In Call Me By Your Name we encounter another site for freeing the body: Monet’s berm. This is Elio’s spot. The shallow, chilled water envelopes the two lovers in the shape of a kidney bean. The stream is mirrored on panels of Oliver’s linen shirt while his hair turns to gold. Birds are chattering above, almost encouraging Elio to act on his emotions. Meanwhile Oliver refreshes himself, essentially washing Elio all over him in a baptismal nature. Elio freely lunges and tackles Oliver with ecstasy.
No matter how much Elio tries to restrain himself, his body insists and asserts itself. When there is no reciprocation, our body bottles each temptation and little by little, they dribble out in the form of obsession. One of Elio’s first instances of obsession is illustrated through detailed documentation of Oliver’s rotating swim trunks. Every colour denotes Oliver’s mood of the day, and these fixations become a method of furthering Elio’s understanding of Oliver. Four personalities and four swim trunks: red signifies bold, gruff and ill-tempered, or to keep at distance; yellow is a sign of playfulness, humour, but to be approached with caution as it can easily turn to red; green is rare for an eagerness to learn and to speak; and blue is most favourable as it signifies a moment when Oliver stepped into Elio’s room or massaged his shoulder. Something as commonplace as swimming trunks morphs into an enormous invitation into Oliver’s world.
André Aciman has said that there are many people inside of us. When desire erupts, we fight with our many selves who speak to us. The intimate and sometimes disgusting thoughts come to play when we least expect it. And so we begin to punish ourselves through pangs of shame and a piercing detest for the desired. Barthes writes about how desire undoes us and makes us susceptible to ascetic behaviour; “I shall punish myself, I shall chasten by body: cut my hair very short, conceal my eyes behind dark glasses, devote myself to the study of some serious and abstract branch of learning.” We reject our impulses by acting hysterically, or changing our lifestyles and habits to mimic what is “normal”. We think our internalizations are too irrational to exist. Inside of Elio are different voices conflicting with each other. Do I speak and risk everything? Or is it better to die and never face him? Desire renders you incredibly weak but observant. It engulfs you completely, and with so much pleasure, that you can only withstand so much before you collapse.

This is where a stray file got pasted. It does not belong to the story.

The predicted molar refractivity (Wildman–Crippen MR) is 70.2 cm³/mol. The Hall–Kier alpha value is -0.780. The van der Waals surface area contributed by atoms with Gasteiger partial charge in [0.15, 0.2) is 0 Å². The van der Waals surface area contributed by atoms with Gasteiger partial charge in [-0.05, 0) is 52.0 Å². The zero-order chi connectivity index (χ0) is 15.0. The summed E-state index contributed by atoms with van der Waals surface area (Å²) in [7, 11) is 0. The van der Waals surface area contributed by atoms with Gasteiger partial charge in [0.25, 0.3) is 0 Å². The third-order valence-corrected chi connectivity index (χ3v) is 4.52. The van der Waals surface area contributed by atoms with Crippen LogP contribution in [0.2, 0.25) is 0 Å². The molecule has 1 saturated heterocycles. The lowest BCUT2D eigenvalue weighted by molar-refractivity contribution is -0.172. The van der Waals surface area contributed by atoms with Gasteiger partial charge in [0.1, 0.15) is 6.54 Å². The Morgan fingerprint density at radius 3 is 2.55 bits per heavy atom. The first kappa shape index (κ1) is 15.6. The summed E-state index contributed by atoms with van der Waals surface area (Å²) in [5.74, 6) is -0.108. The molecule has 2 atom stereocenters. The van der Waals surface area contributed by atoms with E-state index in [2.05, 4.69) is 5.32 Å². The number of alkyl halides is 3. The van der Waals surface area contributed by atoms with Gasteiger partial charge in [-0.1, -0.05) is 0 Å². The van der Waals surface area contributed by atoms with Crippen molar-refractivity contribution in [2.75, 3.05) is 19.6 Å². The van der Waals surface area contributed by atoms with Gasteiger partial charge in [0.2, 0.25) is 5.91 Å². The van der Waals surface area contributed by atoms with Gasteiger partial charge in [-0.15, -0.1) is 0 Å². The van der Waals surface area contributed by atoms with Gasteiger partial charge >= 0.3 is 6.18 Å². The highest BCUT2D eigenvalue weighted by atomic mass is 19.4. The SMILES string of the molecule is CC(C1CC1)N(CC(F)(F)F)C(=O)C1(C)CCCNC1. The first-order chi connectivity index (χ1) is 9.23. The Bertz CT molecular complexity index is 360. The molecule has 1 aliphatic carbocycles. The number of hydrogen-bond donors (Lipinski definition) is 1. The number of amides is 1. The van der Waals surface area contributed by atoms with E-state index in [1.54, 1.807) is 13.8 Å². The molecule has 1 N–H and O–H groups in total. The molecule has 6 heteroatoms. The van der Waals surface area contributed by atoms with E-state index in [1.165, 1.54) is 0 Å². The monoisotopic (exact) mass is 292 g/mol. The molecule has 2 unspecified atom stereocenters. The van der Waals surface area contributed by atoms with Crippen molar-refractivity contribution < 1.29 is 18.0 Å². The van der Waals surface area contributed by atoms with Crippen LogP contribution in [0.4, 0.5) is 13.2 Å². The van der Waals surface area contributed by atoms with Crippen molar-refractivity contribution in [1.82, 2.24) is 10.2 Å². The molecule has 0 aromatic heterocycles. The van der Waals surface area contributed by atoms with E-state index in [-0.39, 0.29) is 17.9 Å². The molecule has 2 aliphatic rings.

Now that you have spoken, your insides begin to reveal themselves to the other. Bodily fluids are contained for too long and suddenly, they are released in moments of extreme vulnerability.
Hours after Elio confesses to Oliver, the touch of Oliver’s foot under the dining table sets off Elio’s nosebleed. The internal becomes the external, and control is lost. What has been bottled up finally oozes out. Embarrassed, Elio retreats to a dark corner with an ice cube at his nose. His body has given too much away. The two sit closely in this small but enormous space. Their tendril-like limbs interlace, and Oliver kisses Elio’s foot. The silence could not be more suggestive and embracing. Slowly, their bodies become warmly malleable—a mutual invitation to touch. Still, there is hesitation.
When we open ourselves up to someone through the physical act of sex or simply through confession, a layer of armour is stripped off. Our fantasies are validated. Silence is no longer oppressive. But, a part of you is numb because your imagination is now embracing reality. You become uneasy and unsure of yourself. What will they do with my desire? Sharing a love can capsize you, projecting you into the other with a promise of no return.
Does Elio want to be like Oliver? Does Elio want to be Oliver? Or, does Elio simply want to have him? In the twisted state of desire, there is little distinction between “being” and “having”. Once you touch what you desire, you fulfill your longing and in turn become what you want. At this stage, fear saturates desire. You may have received confirmation from the other that they feel the same, but there is too much to risk. Once you consume each other, you are exposed completely, and fully accept the parameters of desire.
Even if you have never experienced love, the feeling of desire is familiar and haunting.
These loves, whether or not they are actualized through words or some physical act, stick with us for the rest of our lives. The story of Elio and Oliver is a visceral experience that harks back to a love we don’t want to forget. So many return to this story - this world - because Elio and Oliver and Marzia and the Perlmans are versions of us and people we know. The film and book seduce us into lush, sensuous fiction that is safe and accepting of our most shameful of desires. It tells us that it is okay to meditate and churn over the most tempestuous of feelings, even when they don’t make sense to us. Call Me By Your Name celebrates desire and how it can mutate linear thinking into fantasy.
Barthes makes a beautiful analogy in his book about hiding ourselves: “My body is a stubborn child, my language is a very civilized adult...” At the dinner table we can appear poised with our thank you’s and after you’s but underneath, we are craving with agony inside. Elio succumbs to the most childish of behaviours the more and more he silences his desire. But I don’t think there’s anything shameful about it.
Let your body be stubborn. Feed into your intuition. Embrace your fiction. Call Me By Your Name tells us to clutch desire in its all consuming and paralyzing ways and never let go.